To indicate the clinical relevance of our results we calculated the absolute risk of breast cancer for exposure before age 30. Nowadays, the glandular dose of a single two view mammogram is around 4 mGy. This falls into the second dose category (0.0020-0.0065). According to our study results, the hazard of breast cancer associated with a mammogram taken between age 20 and 29 was 1.55 (95% confidence interval 0.76 to 3.17; see table 4). For a 30 year old carrier, the risk of developing breast cancer at age 40 (mean age at diagnosis in our study) is about 9% (assuming a 2:1 ratio of BRCA1 and BRCA2).31 This means that among 100 carriers aged 30, nine will have developed breast cancer by age 40. The absolute number of cases would increase by five ((1.55×9)−9) if all had had one mammogram before age 30. Because of the previously described study limitations and because currently there are no definitive international baseline mutation specific estimates of penetrance for risk of breast cancer among BRCA1/2 mutation carriers, however, this estimate should be interpreted with caution.
An interesting finding is the difference we observed in the association between exposure to diagnostic radiation and risk of breast cancer for BRCA1 and BRCA2 carriers. For age specific exposure effects, however, the power in the BRCA2 group was rather low. Future studies should focus on prospective follow-up and examine modifying effects by genotype in larger populations, for exposure to both low and high dose ionising radiation.
In conclusion, in this large European study among BRCA1/2 mutation carriers, exposure to diagnostic radiation before age 30 was associated with an increased risk of breast cancer, at dose levels considerably lower than those at which increases have been found in other cohorts exposed to radiation. The results of this study support the recommendation to use non-ionising radiation imaging techniques (such as MRI) as the main tool for surveillance in young BRCA1/2 mutation carriers.
Supplementary tables A-D
We thank Vanessa Tenet, Claude Picard, Irwin Piot, Esther Janssen, Monica Legdeur, Josette van As, and Renée Mulder for their help in data collection, entry, and cleaning; D Richardson and M Schaapveld for their help with the analysis of excess relative risks; M Bleiker and S Muller for their advice on dosimetry issues; Lesley Richardon for assistance in the design and conduct of the Gene-Rad-Risk study; and Dillwyn Williams for his support and advice on the EMBRACE radiation history study.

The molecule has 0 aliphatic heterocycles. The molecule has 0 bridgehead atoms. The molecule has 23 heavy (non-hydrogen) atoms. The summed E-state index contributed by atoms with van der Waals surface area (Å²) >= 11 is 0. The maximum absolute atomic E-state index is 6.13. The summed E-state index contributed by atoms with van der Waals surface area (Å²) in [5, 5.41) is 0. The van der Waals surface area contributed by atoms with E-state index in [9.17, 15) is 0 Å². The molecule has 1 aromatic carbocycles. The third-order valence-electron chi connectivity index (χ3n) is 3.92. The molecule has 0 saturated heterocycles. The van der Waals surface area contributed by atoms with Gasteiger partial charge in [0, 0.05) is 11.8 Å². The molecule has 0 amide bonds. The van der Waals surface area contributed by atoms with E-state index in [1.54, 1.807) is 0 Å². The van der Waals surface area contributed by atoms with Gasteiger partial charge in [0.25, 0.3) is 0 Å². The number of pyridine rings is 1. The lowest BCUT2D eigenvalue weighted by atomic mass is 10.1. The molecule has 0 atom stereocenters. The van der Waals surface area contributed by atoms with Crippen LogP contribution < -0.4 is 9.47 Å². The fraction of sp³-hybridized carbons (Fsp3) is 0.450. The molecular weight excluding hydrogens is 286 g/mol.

Centres and individuals of the three nationwide studies
GENEPSO (Gene Etude Prospective Sein Ovaire, France)
Coordinating Centre, Centre René Hugenin, Saint Cloud: Catherine Noguès, Emmanuelle Fourme, Rosette Lidereau, Denise Stevens; Institut Curie, Paris: Dominique Stoppa-Lyonnet, Marion Gauthier-Villars; Institut Gustave Roussy, Villejuif: Agnès Chompret; Centre René Huguenin, Saint Cloud: Catherine Noguès; Centre Paul Strauss, Strasbourg: Jean-Pierre Fricker; Centre François Baclesse, Caen: Pascaline Berthet; Centre Alexis Vautrin, Vandoeuvre-les-Nancy: Elisabeth Luporsi; Centre Léon Bérard, Lyon: Christine Lasset, Valérie Bonadona; Centres Paul Papin, René Gauducheau, and Catherine de Sienne, Angers, Nantes: Alain Lortholary; Centre Antoine Lacassagne, Nice: Marc Frénay; Hôpital D’Enfants Centre Hospitalier Universitaire, Dijon: Laurence Faivre; Institut Paoli-Calmettes, Marseille: Hagay Sobol, François Eisinger, Laetitia Huiart; Institut Bergonié, Bordeaux: Michel Longy; Institut Jean Godinot, Reims: Tan Dat Nguyen; Institut Claudius Regaud, Toulouse: Laurence Gladieff, Rosine Guimbaud; Centre Hospitalier Georges Renon, Niort: Paul Gesta; Centre Oscar Lambret, Lille: Philippe Vennin, Claude Adenis; Hôpital Charles Nicolle, Centre Henri Becquerel, Rouen: Annie Chevrier, Annick Rossi; Centre Jean Perrin, Clermont-Ferrand: Yves-Jean Bignon; Hôpital Civil, Strasbourg: Jean-Marc Limacher; Centre Eugène Marquis, Rennes: Catherine Dugast; Polyclinique Courlancy, Reims: Liliane Demange; Hôpital de la Timone, Marseille: Hélène Zattara-Cannoni; Clinique Sainte Catherine, Avignon: Hélène Dreyfus; Centre Hospitalier Universitaire Arnaud Villeneuve, Montpellier: Mehrdad Noruzinia; and Centre Hospitalier Régional et Universitaire Dupuytren, Limoges: Laurence Venat-Bouvet.
EMBRACE (Epidemiological Study of BRCA1 and BRCA2 mutation carriers, UK)